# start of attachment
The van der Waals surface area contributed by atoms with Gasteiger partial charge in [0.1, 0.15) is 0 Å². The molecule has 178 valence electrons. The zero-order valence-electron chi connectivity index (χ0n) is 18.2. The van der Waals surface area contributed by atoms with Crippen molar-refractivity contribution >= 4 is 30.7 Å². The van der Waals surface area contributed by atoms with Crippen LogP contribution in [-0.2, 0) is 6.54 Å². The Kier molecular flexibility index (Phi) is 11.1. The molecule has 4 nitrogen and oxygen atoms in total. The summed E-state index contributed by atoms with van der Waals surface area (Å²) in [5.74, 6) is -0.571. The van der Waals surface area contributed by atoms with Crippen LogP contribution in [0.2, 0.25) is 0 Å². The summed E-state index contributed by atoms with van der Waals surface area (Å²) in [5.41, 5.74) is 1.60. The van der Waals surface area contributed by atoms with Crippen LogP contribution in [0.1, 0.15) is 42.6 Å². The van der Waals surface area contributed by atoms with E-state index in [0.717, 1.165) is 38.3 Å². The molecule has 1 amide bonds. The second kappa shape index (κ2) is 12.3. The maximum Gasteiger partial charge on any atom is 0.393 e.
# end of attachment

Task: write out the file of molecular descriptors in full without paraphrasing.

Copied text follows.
The van der Waals surface area contributed by atoms with Gasteiger partial charge in [0.1, 0.15) is 0 Å². The molecule has 178 valence electrons. The zero-order valence-electron chi connectivity index (χ0n) is 18.2. The van der Waals surface area contributed by atoms with Crippen molar-refractivity contribution >= 4 is 30.7 Å². The van der Waals surface area contributed by atoms with Crippen LogP contribution in [-0.2, 0) is 6.54 Å². The Kier molecular flexibility index (Phi) is 11.1. The molecule has 4 nitrogen and oxygen atoms in total. The summed E-state index contributed by atoms with van der Waals surface area (Å²) in [5.74, 6) is -0.571. The van der Waals surface area contributed by atoms with Crippen LogP contribution in [0.2, 0.25) is 0 Å². The summed E-state index contributed by atoms with van der Waals surface area (Å²) in [5.41, 5.74) is 1.60. The van der Waals surface area contributed by atoms with Crippen LogP contribution in [0.1, 0.15) is 42.6 Å². The van der Waals surface area contributed by atoms with E-state index in [0.717, 1.165) is 38.3 Å². The molecule has 1 amide bonds. The second kappa shape index (κ2) is 12.3. The maximum Gasteiger partial charge on any atom is 0.393 e.